Fractional Factorial Designs

Prasanna Date

RPI

December 9, 2016 V.1

1. Setting

From the Ecdat package, VietNamH dataset was used for this project. This dataset has a total of 5999 observations describing the household expenses of households in Vietnam. The dataset can be loaded as follows:

#install.packages("Ecdat")
library("Ecdat")
## Loading required package: Ecfun
## 
## Attaching package: 'Ecfun'
## The following object is masked from 'package:base':
## 
##     sign
## 
## Attaching package: 'Ecdat'
## The following object is masked from 'package:datasets':
## 
##     Orange
library(pid)
## Loading required package: ggplot2
## Warning: package 'ggplot2' was built under R version 3.3.2
## Loading required package: png
## Loading required package: FrF2
## Loading required package: DoE.base
## Loading required package: grid
## Loading required package: conf.design
## 
## Attaching package: 'DoE.base'
## The following objects are masked from 'package:stats':
## 
##     aov, lm
## The following object is masked from 'package:graphics':
## 
##     plot.design
## The following object is masked from 'package:base':
## 
##     lengths
library(FrF2)
library(knitr)
library(tidyr)
library(kimisc)
df <- VietNamH

System Under Test

As described above, the VietNamH dataset has data about the household expenses of households in Vietnam. Specifically, we have the following variables in the data set:

  • sex: Gender of household head (male, female)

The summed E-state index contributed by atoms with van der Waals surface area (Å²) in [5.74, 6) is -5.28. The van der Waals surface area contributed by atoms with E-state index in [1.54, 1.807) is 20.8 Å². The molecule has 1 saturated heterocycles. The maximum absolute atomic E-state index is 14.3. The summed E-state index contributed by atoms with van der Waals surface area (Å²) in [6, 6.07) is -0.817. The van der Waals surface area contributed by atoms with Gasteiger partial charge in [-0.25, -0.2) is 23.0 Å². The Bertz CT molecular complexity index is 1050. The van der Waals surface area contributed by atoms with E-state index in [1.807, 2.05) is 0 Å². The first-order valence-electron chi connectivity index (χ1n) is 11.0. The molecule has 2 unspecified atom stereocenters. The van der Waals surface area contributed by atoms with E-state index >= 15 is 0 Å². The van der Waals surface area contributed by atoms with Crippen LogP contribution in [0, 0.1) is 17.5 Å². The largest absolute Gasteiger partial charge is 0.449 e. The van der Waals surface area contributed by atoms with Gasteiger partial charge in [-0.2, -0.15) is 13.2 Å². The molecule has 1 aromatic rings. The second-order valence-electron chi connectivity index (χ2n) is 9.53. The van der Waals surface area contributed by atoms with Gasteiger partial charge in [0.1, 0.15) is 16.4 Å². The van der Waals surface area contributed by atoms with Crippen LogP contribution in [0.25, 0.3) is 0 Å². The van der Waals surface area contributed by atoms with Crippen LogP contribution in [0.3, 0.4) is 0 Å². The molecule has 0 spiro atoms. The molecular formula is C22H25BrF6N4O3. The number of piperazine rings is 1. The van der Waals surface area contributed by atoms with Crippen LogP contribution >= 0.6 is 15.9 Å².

• age: Age of household head
  • educyr: Schooling year of household head
  • farm: yes if farm household
  • urban: yes if urban household
  • hhsize: Size of the household
  • lntotal: Natural logarighm of total expenditure of the household
  • lnmed: Natural logarithm of medical expenditure of the household
  • lnrlfood: Natural logarithm of food expenditure of the household
  • lnexp12m: Natural logarithm of total household health care expenditure for 12 months
  • commune: Commune

This dataset has been taken from the Vietnam World Bank Livings Standards Survey.

head(df)
##      sex age educyr farm urban hhsize  lntotal     lnmed  lnrlfood
## 1 female  68      4   no   yes      6 10.13649 11.233210  8.639339
## 2 female  57      8   no   yes      6 10.25206  8.505120  9.345752
## 3   male  42     14   no   yes      6 10.93231  8.713418 10.226330
## 4 female  72      9   no   yes      6 10.26749  9.291736  9.263722
## 5 female  73      1   no   yes      8 10.48811  7.555382  9.592890
## 6 female  66     13   no   yes      7 10.52660  9.789702  9.372034